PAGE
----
E-bikes on Multiuse Trails

Pilot Programs

In Colorado, state law classifies e-bikes as bicycles, a "default" used across the state unless the local jurisdiction wishes to make its own regulations. In 2014, following this change to state policy, the City of Boulder introduced a year-long pilot program in which Class I and II e-bikes were allowed on certain hard-surface trails to investigate the behavior of e-bike users and whether they were compatible with other non-motorized uses. During the pilot, the City collected safety data on reported collisions and close-calls involving e-bikes on these trails. They also conducted outreach to solicit public opinion and educate the public about the study.

The City found that there were few e-cyclists among the population of trail users, and there were no reports of bike collisions during the study period. Confident about the safety of e-bikes, the City of Boulder adopted a rule allowing their use on paved trails within the city while banning them from trails in designated open-space areas. The city website hosts a downloadable map of all trails on which e-bikes can be used. In addition, the City partners with a local trail advocacy group to educate users on trail etiquette.

The Boulder approach inspired other cities to attempt their own e-bikes-on-trails pilot programs:

Park City, Utah, performed their pilot in 2015, limiting Class I and II e-bikes to paved trails wider than eight feet within city limits. The City added signage at trailheads to indicate where e-bikes were allowed or prohibited. The pilot included a data-collection component, with the City performing trail counts, field observations, intercept surveys and speed counts, as well as reviewing police reports; and an outreach-and-education component using traditional media, a dedicated website and an online survey. Today, the City allows e-bikes on all paved multiuse trails, as well as on soft-surface trails wider than five feet with a 15-mph speed limit for all users. A map of trails where e-bikes are permitted is available on the city website.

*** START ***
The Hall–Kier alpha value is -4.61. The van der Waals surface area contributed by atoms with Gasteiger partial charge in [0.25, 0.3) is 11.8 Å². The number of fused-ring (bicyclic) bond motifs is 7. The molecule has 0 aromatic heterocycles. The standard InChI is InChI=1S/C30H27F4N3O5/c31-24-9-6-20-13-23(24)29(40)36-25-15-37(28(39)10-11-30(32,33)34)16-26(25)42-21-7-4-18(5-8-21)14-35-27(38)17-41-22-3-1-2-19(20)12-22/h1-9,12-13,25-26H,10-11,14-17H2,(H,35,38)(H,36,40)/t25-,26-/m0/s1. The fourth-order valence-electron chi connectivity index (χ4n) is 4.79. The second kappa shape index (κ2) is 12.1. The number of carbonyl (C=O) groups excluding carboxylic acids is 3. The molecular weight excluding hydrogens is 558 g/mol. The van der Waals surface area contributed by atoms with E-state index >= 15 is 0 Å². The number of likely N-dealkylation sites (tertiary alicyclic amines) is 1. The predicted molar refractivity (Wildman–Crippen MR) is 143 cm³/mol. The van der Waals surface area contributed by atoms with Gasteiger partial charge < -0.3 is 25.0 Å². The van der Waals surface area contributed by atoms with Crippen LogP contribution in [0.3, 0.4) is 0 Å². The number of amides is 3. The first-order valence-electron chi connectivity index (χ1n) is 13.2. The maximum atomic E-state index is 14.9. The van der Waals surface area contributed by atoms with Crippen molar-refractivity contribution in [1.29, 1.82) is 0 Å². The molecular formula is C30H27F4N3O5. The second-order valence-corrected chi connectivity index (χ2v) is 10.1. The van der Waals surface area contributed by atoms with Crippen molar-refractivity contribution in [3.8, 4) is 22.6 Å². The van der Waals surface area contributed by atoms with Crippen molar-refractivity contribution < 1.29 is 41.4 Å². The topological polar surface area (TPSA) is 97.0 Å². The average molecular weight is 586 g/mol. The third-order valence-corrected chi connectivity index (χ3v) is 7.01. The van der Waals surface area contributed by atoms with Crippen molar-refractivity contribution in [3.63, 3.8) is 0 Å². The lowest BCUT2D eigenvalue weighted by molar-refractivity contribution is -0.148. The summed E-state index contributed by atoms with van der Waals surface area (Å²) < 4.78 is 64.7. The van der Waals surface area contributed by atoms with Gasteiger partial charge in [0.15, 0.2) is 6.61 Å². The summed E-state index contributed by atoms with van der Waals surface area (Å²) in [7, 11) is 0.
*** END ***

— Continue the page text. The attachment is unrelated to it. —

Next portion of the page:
In addition, Park City introduced Summit Bike Share in 2017, a bikeshare with exclusively pedal-assist e-bikes, available to be rented by residents 18 years and older.

In Seattle, Washington, five trails were chosen to be part of the trial period for Class I and II e-bikes in response to the city’s hilly topography, availability of dockless bikeshare e-bikes and changes to state law allowing e-bikes on multiuse paths. The program began in August 2018 and ran for one year; as of November 2019, the pilot results were under review. Seattle Parks and Seattle Police will collaborate on the enforcement of trail rules, which may include a speed limit of 15 mph.